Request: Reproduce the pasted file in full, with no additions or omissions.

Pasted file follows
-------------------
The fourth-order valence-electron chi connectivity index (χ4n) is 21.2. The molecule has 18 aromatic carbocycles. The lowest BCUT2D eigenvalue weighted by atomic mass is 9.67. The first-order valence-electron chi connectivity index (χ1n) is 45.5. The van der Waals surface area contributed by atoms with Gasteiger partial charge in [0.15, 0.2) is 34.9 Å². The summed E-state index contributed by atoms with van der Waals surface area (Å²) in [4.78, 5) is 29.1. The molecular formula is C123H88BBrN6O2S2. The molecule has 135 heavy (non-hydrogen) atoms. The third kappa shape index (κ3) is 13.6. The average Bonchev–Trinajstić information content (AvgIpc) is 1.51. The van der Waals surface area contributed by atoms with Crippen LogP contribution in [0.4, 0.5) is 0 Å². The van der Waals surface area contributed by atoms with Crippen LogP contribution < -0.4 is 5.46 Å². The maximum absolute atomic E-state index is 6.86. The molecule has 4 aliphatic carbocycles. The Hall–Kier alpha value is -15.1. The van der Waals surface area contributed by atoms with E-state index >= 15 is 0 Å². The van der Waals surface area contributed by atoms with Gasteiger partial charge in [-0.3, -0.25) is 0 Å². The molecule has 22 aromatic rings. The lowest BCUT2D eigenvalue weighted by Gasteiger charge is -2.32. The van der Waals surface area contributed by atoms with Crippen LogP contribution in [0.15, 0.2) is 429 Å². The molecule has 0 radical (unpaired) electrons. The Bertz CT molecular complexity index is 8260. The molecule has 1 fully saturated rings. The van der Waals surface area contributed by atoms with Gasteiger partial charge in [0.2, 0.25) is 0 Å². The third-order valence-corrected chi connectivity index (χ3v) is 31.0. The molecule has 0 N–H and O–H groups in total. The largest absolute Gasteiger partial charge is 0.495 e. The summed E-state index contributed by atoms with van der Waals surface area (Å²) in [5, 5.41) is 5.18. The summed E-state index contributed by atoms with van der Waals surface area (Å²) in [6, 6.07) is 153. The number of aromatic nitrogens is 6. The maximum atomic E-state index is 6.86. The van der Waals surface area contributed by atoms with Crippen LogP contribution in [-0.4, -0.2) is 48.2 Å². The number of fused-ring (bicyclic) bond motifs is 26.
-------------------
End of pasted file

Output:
The fourth-order valence-electron chi connectivity index (χ4n) is 21.2. The molecule has 18 aromatic carbocycles. The lowest BCUT2D eigenvalue weighted by atomic mass is 9.67. The first-order valence-electron chi connectivity index (χ1n) is 45.5. The van der Waals surface area contributed by atoms with Gasteiger partial charge in [0.15, 0.2) is 34.9 Å². The summed E-state index contributed by atoms with van der Waals surface area (Å²) in [4.78, 5) is 29.1. The molecular formula is C123H88BBrN6O2S2. The molecule has 135 heavy (non-hydrogen) atoms. The third kappa shape index (κ3) is 13.6. The average Bonchev–Trinajstić information content (AvgIpc) is 1.51. The van der Waals surface area contributed by atoms with Crippen LogP contribution in [0.4, 0.5) is 0 Å². The van der Waals surface area contributed by atoms with Crippen LogP contribution < -0.4 is 5.46 Å². The maximum absolute atomic E-state index is 6.86. The molecule has 4 aliphatic carbocycles. The Hall–Kier alpha value is -15.1. The van der Waals surface area contributed by atoms with E-state index >= 15 is 0 Å². The van der Waals surface area contributed by atoms with Gasteiger partial charge in [-0.3, -0.25) is 0 Å². The molecule has 22 aromatic rings. The lowest BCUT2D eigenvalue weighted by Gasteiger charge is -2.32. The van der Waals surface area contributed by atoms with Crippen LogP contribution in [0.15, 0.2) is 429 Å². The molecule has 0 radical (unpaired) electrons. The Bertz CT molecular complexity index is 8260. The molecule has 1 fully saturated rings. The van der Waals surface area contributed by atoms with Gasteiger partial charge in [0.2, 0.25) is 0 Å². The third-order valence-corrected chi connectivity index (χ3v) is 31.0. The molecule has 0 N–H and O–H groups in total. The largest absolute Gasteiger partial charge is 0.495 e. The summed E-state index contributed by atoms with van der Waals surface area (Å²) in [5, 5.41) is 5.18. The summed E-state index contributed by atoms with van der Waals surface area (Å²) in [6, 6.07) is 153. The number of aromatic nitrogens is 6. The maximum atomic E-state index is 6.86. The van der Waals surface area contributed by atoms with Crippen LogP contribution in [-0.4, -0.2) is 48.2 Å². The number of fused-ring (bicyclic) bond motifs is 26.